Samuel Beckett was a playwright, a novelist, a Nobel Prize winner and the chauffeur for a school-aged André the Giant. He was also, apparently, a compulsive doodler. The original manuscripts of his first and second novels, Murphy and Watt respectively, are covered in marginalia.
The manuscript for Murphy, comprising six notebooks, was auctioned off last year by Sotheby’s to the tune of £962,500 (or over $1.6 million). The book was written between the years of 1935 to 1936 and the manuscript shows numerous revisions. It also contains this doodle (above) of Charlie Chaplin, who would later influence his seminal play Waiting for Godot. Beckett’s doodle of James Joyce appears beneath it.
For someone who made a career exploring heavy themes like nothingness and futility, his drawings are nothing like the stark, angular doodles of Franz Kafka. Beckett’s pictures are curvy, light-hearted and whimsical. Look at the drawing below. I really don’t know what’s going on there but it sort of looks like a man in earmuffs giving birth to a hat.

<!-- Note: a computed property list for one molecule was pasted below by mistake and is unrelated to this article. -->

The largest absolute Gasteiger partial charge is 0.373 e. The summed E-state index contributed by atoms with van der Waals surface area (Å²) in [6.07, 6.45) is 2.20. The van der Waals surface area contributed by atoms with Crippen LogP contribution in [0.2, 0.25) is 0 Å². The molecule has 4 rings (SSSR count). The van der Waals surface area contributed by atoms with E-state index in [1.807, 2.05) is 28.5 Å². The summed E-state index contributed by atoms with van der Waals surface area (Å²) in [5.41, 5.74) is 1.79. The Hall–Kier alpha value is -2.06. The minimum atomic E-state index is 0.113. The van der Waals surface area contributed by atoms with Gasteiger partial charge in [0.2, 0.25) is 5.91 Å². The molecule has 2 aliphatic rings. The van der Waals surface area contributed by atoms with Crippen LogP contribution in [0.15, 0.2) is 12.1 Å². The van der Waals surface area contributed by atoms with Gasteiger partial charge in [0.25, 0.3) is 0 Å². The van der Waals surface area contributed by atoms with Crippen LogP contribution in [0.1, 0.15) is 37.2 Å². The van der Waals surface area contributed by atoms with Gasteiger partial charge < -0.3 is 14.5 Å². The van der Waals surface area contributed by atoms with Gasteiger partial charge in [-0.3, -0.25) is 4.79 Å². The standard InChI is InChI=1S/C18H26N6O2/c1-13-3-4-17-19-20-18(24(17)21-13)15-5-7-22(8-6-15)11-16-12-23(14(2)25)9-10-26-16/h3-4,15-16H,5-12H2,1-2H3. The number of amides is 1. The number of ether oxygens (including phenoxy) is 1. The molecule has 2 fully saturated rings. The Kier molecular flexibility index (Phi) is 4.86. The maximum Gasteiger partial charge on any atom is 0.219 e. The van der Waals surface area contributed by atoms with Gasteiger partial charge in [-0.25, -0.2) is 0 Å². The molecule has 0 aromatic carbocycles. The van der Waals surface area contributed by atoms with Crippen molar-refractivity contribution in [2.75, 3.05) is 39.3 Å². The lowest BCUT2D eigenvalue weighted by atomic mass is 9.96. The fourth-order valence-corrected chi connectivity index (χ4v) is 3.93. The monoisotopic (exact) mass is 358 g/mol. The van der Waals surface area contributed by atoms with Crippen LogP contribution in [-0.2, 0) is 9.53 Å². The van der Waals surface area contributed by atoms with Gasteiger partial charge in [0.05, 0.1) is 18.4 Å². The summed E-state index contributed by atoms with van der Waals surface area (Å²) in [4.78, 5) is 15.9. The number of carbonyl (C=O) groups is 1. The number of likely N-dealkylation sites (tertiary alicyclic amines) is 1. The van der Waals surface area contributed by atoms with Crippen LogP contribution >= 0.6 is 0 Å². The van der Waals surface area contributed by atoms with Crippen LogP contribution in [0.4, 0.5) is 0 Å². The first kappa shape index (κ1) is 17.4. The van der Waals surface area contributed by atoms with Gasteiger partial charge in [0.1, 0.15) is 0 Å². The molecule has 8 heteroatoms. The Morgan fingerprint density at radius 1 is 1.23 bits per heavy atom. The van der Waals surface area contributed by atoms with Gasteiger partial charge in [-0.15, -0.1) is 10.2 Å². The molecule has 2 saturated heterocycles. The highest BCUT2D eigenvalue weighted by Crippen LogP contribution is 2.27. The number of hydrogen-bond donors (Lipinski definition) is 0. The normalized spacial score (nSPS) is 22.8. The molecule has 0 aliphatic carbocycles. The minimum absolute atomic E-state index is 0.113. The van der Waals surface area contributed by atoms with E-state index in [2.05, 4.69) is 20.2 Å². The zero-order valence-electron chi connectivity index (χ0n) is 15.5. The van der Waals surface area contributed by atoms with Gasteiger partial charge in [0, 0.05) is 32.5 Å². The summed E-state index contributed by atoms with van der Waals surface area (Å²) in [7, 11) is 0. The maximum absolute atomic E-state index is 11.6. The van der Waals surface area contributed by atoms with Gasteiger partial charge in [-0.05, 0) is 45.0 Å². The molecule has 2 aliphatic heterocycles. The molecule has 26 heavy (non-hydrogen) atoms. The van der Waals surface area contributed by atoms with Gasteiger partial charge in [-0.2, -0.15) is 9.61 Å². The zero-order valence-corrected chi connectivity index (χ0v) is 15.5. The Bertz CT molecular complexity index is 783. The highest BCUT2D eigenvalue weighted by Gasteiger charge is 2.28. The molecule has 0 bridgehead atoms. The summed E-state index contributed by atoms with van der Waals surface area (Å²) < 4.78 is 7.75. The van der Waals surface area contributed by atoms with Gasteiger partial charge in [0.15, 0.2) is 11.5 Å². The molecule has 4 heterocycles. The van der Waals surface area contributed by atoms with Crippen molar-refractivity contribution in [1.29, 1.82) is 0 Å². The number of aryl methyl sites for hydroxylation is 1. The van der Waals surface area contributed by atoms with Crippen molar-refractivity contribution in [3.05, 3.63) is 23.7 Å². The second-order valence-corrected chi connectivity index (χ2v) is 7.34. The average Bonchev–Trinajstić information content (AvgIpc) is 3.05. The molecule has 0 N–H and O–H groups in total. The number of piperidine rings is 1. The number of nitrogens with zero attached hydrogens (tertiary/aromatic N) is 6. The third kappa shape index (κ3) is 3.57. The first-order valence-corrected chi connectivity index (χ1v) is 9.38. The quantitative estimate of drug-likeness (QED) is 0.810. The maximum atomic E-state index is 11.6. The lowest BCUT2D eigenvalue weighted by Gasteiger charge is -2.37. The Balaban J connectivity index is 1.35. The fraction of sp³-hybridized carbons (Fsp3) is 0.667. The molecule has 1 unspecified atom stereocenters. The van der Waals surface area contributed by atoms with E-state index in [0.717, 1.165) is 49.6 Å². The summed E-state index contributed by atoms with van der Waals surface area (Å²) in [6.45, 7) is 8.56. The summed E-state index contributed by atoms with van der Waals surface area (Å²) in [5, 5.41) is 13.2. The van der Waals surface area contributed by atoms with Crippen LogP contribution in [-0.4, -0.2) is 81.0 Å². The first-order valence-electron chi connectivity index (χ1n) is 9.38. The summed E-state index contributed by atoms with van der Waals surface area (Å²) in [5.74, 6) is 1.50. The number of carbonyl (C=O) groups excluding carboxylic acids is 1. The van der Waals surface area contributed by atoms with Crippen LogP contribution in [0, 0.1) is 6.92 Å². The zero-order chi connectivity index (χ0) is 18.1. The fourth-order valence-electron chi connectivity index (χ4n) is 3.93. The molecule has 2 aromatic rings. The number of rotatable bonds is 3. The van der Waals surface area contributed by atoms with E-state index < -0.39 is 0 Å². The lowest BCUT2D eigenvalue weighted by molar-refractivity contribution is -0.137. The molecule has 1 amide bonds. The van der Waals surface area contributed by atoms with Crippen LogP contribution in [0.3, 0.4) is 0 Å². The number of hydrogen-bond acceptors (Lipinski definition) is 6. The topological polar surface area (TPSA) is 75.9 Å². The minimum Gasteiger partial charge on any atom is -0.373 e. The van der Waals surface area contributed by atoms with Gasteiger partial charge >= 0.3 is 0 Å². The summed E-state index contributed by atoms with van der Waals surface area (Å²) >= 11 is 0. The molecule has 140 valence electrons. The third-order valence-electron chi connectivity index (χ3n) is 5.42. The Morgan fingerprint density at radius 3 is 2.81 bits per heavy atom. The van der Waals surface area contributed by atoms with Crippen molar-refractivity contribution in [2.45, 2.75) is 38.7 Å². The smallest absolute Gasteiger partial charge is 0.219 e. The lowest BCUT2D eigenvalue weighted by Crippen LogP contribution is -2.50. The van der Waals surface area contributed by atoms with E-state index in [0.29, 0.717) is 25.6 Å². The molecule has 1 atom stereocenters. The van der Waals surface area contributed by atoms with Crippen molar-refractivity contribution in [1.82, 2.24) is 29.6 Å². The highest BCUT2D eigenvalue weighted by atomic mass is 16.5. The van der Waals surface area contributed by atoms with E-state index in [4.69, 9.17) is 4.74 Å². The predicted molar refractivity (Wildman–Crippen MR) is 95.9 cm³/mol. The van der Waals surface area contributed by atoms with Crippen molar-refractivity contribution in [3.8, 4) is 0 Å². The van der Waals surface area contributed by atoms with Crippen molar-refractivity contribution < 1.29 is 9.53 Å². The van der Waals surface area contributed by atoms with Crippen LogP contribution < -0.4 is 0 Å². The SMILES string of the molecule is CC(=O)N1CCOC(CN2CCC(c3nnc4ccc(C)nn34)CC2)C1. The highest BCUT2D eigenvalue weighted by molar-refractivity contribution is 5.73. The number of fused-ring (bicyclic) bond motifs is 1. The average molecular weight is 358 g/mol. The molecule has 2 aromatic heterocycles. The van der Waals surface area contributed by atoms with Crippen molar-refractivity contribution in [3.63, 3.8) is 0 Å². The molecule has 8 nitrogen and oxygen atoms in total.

And this one is of a couple golfers.
Beckett’s second novel Watt, the last book he wrote in English, also took up six notebooks. According to Beckett’s recollections, Watt was written “in drips and drabs” while he was in living in France during WWII. In the first notebook, alongside an X‑ed out page of text is this odd drawing of a long-haired centaur in a top hat.
And this page, in the second notebook, features a bunch of terrific, strikingly graphic doodles including one that looks like Morley Safer in an Asian cone hat. (Again with the hats.)
Jonathan Crow is a Los Angeles-based writer and filmmaker whose work has appeared in Yahoo!, The Hollywood Reporter, and other publications. You can follow him at @jonccrow.